At that time, JoyWO’s success had been phenomenal: in 4 years, they had grown to 400 groups, 10,000 members, and over $1 million in circulation. As the size of the projects grew from quite small (a woman selling bananas near the side of the road) to more ambitious (greenhouses, poultry operations, market vegetable farming), it became clear that they would require more training and technical support. EPN provided a grant of $12,000 to train and support 600 of the most enterprising women.
In the 16 months since EPN first visited, JoyWO has grown to 1,600 groups, 30,000 women, and over $3 million being loaned out. They’ve gone from a staff of 12 to 62, almost all of whom are field officers focused on business development and technical support.
|Toloek group members and Joywo staff outside the Toloek greenhouse|
|A group of ladies from Toloek prepare to plant tomatoes|
One JoyWO group, the 19-member Toloek women’s cooperative, decided to use their funds provided by Kenya's Ministry of Irrigation to build a greenhouse to grow tomatoes. Judy, John, and Helen met 5 members of the Toloek group at the greenhouse located near the home of Annabel, the mother of two young boys. The land was chosen for the site because of its access to electricity. Annabel hosted Judy, John, and Helen for lunch during their visit. When asked how he felt about having the greenhouse located on their land, Annabel's husband said, “As long as it is helping the women, I’m happy to give the land.” And with the greenhouse came piped water. Annabel said, “I never thought I would live in a house with piped water. And now look – I have both electricity AND piped water!”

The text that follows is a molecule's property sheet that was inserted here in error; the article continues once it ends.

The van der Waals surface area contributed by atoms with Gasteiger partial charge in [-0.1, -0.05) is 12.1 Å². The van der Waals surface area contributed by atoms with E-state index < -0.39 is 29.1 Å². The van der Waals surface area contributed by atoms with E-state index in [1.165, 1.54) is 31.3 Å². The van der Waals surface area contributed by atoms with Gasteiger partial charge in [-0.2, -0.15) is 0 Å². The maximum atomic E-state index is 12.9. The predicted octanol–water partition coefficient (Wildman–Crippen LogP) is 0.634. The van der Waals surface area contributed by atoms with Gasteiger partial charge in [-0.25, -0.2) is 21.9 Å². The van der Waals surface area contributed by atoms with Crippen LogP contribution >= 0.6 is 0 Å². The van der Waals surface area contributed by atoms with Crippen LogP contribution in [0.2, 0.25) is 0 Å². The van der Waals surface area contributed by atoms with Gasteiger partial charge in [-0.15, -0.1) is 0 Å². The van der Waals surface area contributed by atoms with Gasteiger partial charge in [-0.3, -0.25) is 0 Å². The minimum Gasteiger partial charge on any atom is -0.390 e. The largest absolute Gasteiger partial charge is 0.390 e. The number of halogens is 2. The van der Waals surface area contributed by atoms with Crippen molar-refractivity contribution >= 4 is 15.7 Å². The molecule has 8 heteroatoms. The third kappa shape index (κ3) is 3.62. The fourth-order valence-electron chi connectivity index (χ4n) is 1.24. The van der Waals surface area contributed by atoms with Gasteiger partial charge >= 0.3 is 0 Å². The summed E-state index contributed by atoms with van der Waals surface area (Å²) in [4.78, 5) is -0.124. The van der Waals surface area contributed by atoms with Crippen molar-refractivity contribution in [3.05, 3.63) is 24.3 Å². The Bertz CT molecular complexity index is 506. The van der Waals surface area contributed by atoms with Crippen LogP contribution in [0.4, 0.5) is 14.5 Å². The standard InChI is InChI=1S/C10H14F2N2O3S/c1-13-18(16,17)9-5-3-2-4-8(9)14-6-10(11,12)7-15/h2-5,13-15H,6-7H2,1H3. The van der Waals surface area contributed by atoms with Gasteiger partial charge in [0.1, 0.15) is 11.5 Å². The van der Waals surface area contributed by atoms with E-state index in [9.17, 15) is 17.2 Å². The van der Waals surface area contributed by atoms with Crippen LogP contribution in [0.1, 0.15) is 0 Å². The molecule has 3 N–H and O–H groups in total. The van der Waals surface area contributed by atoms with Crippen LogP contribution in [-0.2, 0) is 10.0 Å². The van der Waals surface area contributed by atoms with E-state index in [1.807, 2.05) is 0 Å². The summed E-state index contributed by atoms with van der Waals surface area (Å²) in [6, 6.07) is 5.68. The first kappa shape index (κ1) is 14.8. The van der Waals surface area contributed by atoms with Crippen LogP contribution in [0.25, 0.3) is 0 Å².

|Annabel's home, complete with electricity and running water|
|Annabel and Toloek club members hosted lunch|
Group members Judy Koech (who runs a hardware business) and her mother-in-law, Anna, have the rest of the family excited about the greenhouse as well. Both Judy and her husband expect much good to come from the project, and her father-in-law was so excited when Judy, John, and Helen arrived, he urged Anna to hurry and told her, "Your guests are in the greenhouse.”
Seeing the men in the family be so supportive of their wives was truly a highlight of the visit. In Kenyan society, women have traditionally not had the same rights and opportunities as men, but all of the women Judy, John, and Helen met said that both they – and their husbands – are thrilled with the changes the greenhouse will bring to their lives.